- There are also times when they are very proudly Lebanese too though:
- Living in a small rural town in the mountains you expect to come across the odd animal or two. Lebanon just seems to have the most random selection from Tortoises and Gekkos to Snakes and Wolves.
The one animal I have probably seen the most of though is the humble goat! One day I answered the front door to a Shepherd (or Goatherd I should say). He had no English and I had no Arabic and despite attempts at sign language I wasn’t really getting what he was saying until he showed me round the side of the house and I realized that he was asking if he could walk past the house with his 300 goats in tow! He was so delighted when I said yes that he tried to pay us in goat’s milk which I politely declined.
- It is quite normal in Lebanon for people to keep guns. Whether it is legal or not is beside the point. I have seen men carry them in their belts at restaurants, shoot them in celebration and use them for seasonal hunting. My landlord has proudly shown us a whole assortment of weapons. In this area they mainly keep them for hunting birds. Now that hunting season has begun in earnest you have to be careful even driving down the road as nowhere is out of bounds to take a pop at the odd bird or two. One of the craziest things I have seen is a young boy, no older than six, aiming a massive shot gun out the top of a sunroof whilst the the car zig-zagged at speed up a winding mountain road! Every time we went round a bend it would be pointing back in our direction!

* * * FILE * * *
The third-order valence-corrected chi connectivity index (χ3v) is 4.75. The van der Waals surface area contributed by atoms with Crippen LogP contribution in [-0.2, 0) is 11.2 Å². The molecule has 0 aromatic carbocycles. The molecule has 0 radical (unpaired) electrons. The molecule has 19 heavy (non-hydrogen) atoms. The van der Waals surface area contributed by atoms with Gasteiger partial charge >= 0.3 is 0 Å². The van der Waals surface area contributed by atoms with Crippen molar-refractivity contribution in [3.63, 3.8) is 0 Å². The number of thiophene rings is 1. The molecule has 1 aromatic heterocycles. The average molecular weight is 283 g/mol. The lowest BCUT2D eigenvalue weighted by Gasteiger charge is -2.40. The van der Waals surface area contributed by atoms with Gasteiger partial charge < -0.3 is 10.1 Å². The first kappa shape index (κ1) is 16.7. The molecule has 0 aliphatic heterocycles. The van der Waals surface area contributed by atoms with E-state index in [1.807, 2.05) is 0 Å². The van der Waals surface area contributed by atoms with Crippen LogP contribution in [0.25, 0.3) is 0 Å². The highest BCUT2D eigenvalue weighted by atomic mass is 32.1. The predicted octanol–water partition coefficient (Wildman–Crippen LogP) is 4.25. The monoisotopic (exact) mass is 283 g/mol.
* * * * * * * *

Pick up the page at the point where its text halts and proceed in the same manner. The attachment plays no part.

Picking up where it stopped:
- The age at which you are allowed to drive legally in Lebanon is probably the same as in the UK but they age at which people actually start driving seems to be much much younger! I have seen kids as young as 2 sitting on Grandparent’s knees steering vehicles and boys probably not much older than 8 driving massive tractors and pick-up trucks! Still shocks me every time!
Even as I start to get used to these things there is still something new most weeks that pops up that fascinates or terrifies me. When I quiz my colleagues about it I usually always just get the same knowing reply “Welcome to Lebanon”!